Trailer fire claims the lives of five

Thursday, May 21, 2009

A mobile home fire in Shell Knob claimed the lives of two adults and three children early Saturday morning.

According to Rusty Rickard, fire chief of the Central Crossing Fire Protection District, his department received the fire call from 911 at 4:31 a.m. on the morning of May 16. Within three minutes, firefighters arrived at the home, which was located on North Hazelwood Street in the Turkey Mountain #2 subdivision.

"When we got there, the building was probably 75 to 80 percent on the ground," said Rickard. "The north end of the structure was partially standing, and we think the fire had been burning for awhile before we got the call. Those older trailer houses burn pretty fast."

After "knocking down the fire pretty quickly," firefighters went about the task of trying to determine if anyone was inside the home.

"We attempted to rescue them, but everyone we came across had already perished in the fire," said Rickard. "We think most of them were still sleeping."

The victims were identified as Robin Troncoso, 20, and her three children, Juan Jose Beltran, 3, Alechena Troncoso, 2, and Marcello Beltran, 7 months, all of the home, and Martin Williams, Jr., 22, of Cassville.

In all, 28 firefighters responded to the fire with nine trucks. The Central Crossing Fire Protection District serves a 130-square-mile area with seven stations serving portions of Barry and Stone counties.

The State Fire Marshal and the Stone County Sheriff's Office were called in to investigate the fire and the deaths.

"No one has determined the cause of the fire," said Rickard on Tuesday morning.

The fire chief said the deadly blaze was a tough one for his firefighters to handle. A critical incident stress management team will be coming to Shell Knob to meet with the firefighters.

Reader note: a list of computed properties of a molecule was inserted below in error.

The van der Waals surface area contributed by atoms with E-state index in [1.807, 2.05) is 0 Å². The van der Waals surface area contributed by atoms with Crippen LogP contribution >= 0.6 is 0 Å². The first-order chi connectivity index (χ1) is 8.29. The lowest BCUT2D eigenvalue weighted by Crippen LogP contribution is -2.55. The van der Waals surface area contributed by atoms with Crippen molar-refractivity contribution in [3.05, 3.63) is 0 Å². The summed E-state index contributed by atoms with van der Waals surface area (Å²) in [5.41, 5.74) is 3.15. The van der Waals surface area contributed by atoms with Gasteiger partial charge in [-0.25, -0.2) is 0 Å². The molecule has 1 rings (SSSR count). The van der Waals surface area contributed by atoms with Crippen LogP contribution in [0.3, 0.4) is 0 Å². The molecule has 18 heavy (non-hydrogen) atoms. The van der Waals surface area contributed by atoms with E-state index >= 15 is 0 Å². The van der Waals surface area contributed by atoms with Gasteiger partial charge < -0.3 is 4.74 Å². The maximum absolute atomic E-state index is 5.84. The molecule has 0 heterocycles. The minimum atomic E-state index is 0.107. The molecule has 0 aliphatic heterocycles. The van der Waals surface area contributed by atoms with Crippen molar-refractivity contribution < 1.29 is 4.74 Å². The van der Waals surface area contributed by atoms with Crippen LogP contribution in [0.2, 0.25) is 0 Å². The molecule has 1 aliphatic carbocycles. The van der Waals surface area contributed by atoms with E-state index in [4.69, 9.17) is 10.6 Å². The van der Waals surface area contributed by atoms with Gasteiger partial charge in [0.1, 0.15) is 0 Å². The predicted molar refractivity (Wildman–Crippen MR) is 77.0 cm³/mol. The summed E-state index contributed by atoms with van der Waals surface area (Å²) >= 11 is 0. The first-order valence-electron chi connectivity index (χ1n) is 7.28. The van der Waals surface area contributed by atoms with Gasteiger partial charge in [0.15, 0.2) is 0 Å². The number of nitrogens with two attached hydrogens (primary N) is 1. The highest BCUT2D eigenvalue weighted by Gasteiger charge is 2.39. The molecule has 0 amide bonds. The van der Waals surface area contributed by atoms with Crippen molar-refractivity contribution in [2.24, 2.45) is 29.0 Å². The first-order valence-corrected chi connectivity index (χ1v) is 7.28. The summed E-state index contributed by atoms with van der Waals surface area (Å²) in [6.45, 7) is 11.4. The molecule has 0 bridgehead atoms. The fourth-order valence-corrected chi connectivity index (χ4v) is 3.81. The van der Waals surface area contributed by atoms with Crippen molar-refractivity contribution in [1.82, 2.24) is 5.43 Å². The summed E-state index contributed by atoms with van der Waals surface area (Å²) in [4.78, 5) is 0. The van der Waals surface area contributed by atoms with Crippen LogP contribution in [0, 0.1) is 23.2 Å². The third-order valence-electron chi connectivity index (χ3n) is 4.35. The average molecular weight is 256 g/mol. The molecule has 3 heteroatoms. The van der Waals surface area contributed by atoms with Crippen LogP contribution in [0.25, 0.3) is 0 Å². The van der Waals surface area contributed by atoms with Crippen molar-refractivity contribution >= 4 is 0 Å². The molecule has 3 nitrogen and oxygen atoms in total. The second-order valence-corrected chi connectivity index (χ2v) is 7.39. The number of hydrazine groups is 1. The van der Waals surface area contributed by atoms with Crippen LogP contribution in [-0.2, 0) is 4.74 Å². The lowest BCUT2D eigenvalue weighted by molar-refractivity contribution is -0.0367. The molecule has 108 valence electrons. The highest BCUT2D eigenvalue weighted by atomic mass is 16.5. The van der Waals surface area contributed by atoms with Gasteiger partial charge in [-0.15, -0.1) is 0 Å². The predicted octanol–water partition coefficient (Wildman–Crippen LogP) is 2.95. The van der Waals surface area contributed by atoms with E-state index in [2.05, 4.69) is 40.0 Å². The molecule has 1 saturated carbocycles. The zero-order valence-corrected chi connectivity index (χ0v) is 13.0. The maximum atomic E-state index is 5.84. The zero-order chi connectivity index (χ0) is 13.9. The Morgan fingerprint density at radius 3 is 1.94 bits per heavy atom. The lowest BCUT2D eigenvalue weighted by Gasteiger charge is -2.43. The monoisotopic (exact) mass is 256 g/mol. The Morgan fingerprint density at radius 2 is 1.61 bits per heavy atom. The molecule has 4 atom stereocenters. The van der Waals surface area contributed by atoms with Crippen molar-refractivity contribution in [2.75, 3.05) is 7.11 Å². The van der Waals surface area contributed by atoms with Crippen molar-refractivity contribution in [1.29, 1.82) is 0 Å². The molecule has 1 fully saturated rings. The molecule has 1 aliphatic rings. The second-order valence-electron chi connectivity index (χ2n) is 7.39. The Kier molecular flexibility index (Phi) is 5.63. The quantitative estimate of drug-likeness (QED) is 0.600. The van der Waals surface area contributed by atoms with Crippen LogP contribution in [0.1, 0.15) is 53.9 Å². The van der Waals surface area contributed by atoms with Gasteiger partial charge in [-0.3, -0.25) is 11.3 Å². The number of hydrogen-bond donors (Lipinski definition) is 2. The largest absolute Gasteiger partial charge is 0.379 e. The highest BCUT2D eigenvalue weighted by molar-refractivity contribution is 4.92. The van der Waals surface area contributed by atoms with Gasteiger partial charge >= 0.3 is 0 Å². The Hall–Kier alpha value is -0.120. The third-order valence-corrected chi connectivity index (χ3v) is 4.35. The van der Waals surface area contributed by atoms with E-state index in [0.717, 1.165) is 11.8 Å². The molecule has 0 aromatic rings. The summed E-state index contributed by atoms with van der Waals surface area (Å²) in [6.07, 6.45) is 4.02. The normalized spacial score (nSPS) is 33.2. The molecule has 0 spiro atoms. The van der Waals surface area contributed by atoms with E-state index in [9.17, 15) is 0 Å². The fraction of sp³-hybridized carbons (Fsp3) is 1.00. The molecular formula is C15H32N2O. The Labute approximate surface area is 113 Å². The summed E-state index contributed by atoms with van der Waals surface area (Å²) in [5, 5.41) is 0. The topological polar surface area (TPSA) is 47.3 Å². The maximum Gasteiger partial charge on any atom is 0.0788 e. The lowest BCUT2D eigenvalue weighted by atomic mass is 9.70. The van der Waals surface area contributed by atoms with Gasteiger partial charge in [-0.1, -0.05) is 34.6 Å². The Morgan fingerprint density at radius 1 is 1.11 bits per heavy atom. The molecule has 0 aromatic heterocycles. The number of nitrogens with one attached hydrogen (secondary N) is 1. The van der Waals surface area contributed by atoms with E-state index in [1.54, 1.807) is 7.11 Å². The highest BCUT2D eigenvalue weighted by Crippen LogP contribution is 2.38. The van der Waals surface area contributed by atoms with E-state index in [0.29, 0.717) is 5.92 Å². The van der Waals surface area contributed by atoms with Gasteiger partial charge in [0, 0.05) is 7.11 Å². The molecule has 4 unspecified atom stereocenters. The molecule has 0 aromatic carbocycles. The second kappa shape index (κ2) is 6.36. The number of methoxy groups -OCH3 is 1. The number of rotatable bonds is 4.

"I think everyone is doing fairly well considering the circumstances, but we're going to do everything we can do to get them help if they need it," Rickard said.

According to Rickard, Central Crossing firefighters had not responded to a fatality fire since the 1970s.

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  • Whether it is a nail driven into the wall to hang a picture that clips an electrical wire or a rodent in the attic chewing through a wire running through his bedding...a short circuit in home wiring can happen at any time and can have the majority of the home engaged in flames before the family even realizes there is a fire.

    While they are required in new homes being built, today, most homeowners are unaware of the electrical safety device that can be installed in your existing electrical service panel that can immediately cut off the flow of electricity to a wire when an arc fault (short circuit) is detected.

    Learn more about them, here:

    These inexpensive devices may have saved these lives, depending upon the cause of the fire. In any event, they are standard in all new homes and prudent homeowners will upgrade their older homes, accordingly.

    -- Posted by Jim Bushart on Thu, May 21, 2009, at 9:48 AM
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